Fig. 3 The computation of stepwise functional connectivity (The walk seed was a parcel in the left sensory motor network, and indicated as a white sphere on the cortical surface).

Update 5. Another key CCS update is the reliability module. In this version, CCS offers a selection of intraclass correlation (ICC) models using the Linear Mixed Model (LMM) for assessing measurement reliability. Traditionally, the ICC calculation is defined under the analysis of variance (ANOVA) framework—the ratio of the difference between between-subjects mean square (MSb) and within-subject mean square (MSw) divided by the sum of MSb and MSw. However, when MSb term is lower than MSw, the ANOVA approach results in a negative ICC value. To overcome this issue, we adopted the LMM with the restricted maximum likelihood (ReML) estimation method. This guarantees non-negative ICC values and avoids uninterpretable negative estimation under the ANOVA framework. More importantly, the LMM provides the flexibility to handle confounding variables at different levels in the same model (e.g., age, sex at the subject level, and head motion at the session level). Users can thus specify the confounding variables and include them as covariates in the model [4]. The updated CCS implements all classic types of ICC and offers an online version of the reliability computation, which is no need for predeterminant on the statistical models (

Update 6. A normative modeling method (NMM) has been implemented in the updated CCS ( Such an implementation is inspired by the utility of growth charts in pediatric clinical practice, but generalizable to lifespan brain charts. Specifically, given an individual brain metric X, its normative d-score can be derived by overlaying X onto the canonical charts matched to the individual age and sex. Such a score is defined as the norm-version Z-score. NMM combines normal participants’ information with small-sample studies by controlling effects of both age and sex (other factors as well) in a more realistic manner than with the common methods (e.g., case-control). We demonstrated the promise of using NMM for experimental designs where it is difficult to recruit healthy controls (e.g., rare clinical conditions) by offering a healthy or normal reference and improving the reproducibility of findings. We built a series of growth charts on brain development at school age (6–18 years) and shared via the CCS website (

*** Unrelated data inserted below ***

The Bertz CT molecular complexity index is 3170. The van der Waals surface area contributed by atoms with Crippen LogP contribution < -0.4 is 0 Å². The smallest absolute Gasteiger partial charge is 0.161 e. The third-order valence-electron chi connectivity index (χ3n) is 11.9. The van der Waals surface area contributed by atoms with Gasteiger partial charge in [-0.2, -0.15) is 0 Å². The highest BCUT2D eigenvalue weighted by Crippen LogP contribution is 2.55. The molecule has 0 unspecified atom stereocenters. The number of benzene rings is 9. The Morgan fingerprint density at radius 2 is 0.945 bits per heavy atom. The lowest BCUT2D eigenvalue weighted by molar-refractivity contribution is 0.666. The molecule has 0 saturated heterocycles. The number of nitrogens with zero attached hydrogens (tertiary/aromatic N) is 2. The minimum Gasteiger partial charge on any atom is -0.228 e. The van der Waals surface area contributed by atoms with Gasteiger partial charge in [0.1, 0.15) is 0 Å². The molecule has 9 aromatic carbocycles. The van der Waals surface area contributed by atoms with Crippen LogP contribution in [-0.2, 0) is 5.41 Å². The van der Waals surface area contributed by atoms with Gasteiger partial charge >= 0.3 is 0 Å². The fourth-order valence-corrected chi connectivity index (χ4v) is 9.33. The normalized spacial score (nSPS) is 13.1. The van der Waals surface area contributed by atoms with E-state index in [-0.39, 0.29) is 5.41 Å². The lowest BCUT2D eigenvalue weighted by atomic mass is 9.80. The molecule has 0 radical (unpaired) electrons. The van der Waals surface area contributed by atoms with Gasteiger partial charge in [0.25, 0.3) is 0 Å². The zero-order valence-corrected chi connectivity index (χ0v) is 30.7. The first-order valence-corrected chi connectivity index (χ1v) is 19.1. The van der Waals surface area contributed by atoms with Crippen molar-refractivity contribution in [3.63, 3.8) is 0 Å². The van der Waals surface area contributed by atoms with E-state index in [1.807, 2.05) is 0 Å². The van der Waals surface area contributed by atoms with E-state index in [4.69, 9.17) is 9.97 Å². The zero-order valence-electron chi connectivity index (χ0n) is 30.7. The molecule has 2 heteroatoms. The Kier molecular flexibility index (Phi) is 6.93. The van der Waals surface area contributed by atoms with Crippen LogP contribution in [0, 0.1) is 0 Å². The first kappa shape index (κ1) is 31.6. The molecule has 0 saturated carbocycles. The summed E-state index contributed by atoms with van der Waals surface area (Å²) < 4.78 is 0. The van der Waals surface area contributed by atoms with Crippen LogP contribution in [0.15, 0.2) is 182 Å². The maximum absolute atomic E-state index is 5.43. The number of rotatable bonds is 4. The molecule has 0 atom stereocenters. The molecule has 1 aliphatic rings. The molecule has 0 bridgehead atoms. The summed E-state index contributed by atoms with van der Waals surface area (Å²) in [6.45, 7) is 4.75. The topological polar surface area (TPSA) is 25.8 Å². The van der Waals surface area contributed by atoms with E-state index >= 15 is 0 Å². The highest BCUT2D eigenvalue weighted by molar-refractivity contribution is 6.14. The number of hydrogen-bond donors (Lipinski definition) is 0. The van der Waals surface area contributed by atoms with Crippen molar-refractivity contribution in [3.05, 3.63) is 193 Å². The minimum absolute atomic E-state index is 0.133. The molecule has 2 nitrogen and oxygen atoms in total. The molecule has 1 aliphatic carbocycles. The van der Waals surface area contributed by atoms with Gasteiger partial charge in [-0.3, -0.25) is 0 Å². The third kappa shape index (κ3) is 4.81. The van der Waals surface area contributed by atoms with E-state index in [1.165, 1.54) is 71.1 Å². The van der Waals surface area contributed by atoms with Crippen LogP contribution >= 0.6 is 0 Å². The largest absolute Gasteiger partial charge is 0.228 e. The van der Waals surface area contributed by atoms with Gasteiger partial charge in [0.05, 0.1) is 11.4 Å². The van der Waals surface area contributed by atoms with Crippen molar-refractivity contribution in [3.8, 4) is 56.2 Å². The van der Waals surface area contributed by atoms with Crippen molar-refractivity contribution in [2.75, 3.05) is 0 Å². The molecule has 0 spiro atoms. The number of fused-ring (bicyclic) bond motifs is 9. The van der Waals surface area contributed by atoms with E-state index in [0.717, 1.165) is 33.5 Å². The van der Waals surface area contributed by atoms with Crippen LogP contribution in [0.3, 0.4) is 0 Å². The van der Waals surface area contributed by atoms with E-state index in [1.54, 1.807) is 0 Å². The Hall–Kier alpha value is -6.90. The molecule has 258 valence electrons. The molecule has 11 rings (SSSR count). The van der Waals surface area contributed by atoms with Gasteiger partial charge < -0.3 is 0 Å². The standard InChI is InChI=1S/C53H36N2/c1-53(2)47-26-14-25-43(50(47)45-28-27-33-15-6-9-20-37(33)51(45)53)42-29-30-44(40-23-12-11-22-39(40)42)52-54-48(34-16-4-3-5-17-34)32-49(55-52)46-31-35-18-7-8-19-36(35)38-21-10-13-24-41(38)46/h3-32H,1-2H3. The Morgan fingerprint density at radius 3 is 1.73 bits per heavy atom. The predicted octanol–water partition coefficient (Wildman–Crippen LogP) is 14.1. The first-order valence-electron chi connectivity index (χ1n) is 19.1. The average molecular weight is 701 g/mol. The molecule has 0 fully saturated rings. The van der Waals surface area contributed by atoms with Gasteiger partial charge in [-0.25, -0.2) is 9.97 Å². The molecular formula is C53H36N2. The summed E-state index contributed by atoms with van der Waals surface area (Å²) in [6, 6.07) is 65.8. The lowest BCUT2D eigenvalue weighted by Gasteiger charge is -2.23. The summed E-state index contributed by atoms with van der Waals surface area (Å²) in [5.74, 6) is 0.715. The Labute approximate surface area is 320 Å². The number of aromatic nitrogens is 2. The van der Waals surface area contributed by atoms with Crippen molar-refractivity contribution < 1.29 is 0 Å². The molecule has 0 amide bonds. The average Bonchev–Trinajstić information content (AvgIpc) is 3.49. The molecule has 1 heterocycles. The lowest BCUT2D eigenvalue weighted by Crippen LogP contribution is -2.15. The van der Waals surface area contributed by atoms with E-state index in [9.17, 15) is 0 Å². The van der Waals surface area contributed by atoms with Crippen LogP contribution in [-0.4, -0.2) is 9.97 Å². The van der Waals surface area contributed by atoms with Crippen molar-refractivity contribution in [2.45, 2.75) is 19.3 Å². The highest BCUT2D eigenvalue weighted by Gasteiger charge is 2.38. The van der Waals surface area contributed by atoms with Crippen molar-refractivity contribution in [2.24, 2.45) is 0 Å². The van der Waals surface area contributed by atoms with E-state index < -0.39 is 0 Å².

Reliable neuroimaging data analytic workflows have become the core demand of various national and regional brain science projects. The variability of these pipelines has attracted more attention [5]. A recent study on analysis-related variation in neuroscience showed that the processing consistency between ABCD-BIDS, CCS, C-PAC and fMRI-Prep was almost perfect [6]. CCS is developed by a highly interdisciplinary team. Members of the team are from Department of Applied Mathematics of Beijing University of Technology, the State Key Laboratory of Cognitive Neuroscience and Learning of Beijing Normal University, Center for the Developing Brain of Child Mind Institute, National Basic Science Data Center, School of Psychology of Capital Normal University, the Institute of Psychology of Chinese Academy of Sciences, and Department of Computer Sciences of Taiyuan University of Technology.


[1] Xing X, Xu T, Jiang C, et al. Connectome computation system: 2015–2021 updates. Science Bulletin 2022; 67(5): 448-451.

[2] Xu T, Yang Z, Jiang L, Xing X, Zuo XN. A Connectome Computation System for discovery science of brain. Science Bulletin 2015; 60(1): 86-95.

[3] Gong ZQ, Gao P, Jiang C, Dong HM, White T, Castellanos FX, Li HF, Zuo XN. DREAM: A Toolbox to Decode Rhythms of the Brain System. Neuroinformatics 2021; 19(3): 529-545.

[4] Jiang C, Betzel R, He Y, Wang YS, Xing XX, Zuo XN. Building functional network neuroscience for reliable individual differences. Research Square 2021; preprint version, doi:

[5] Botvinik-Nezer R, et al. Variability in the analysis of a single neuroimaging dataset by many teams. Nature 2020; 582(7810): 84-88.

[6] Li X, et al. Moving Beyond Processing and Analysis-Related Variation in Neuroscience. bioRxiv 2021; preprint version, doi: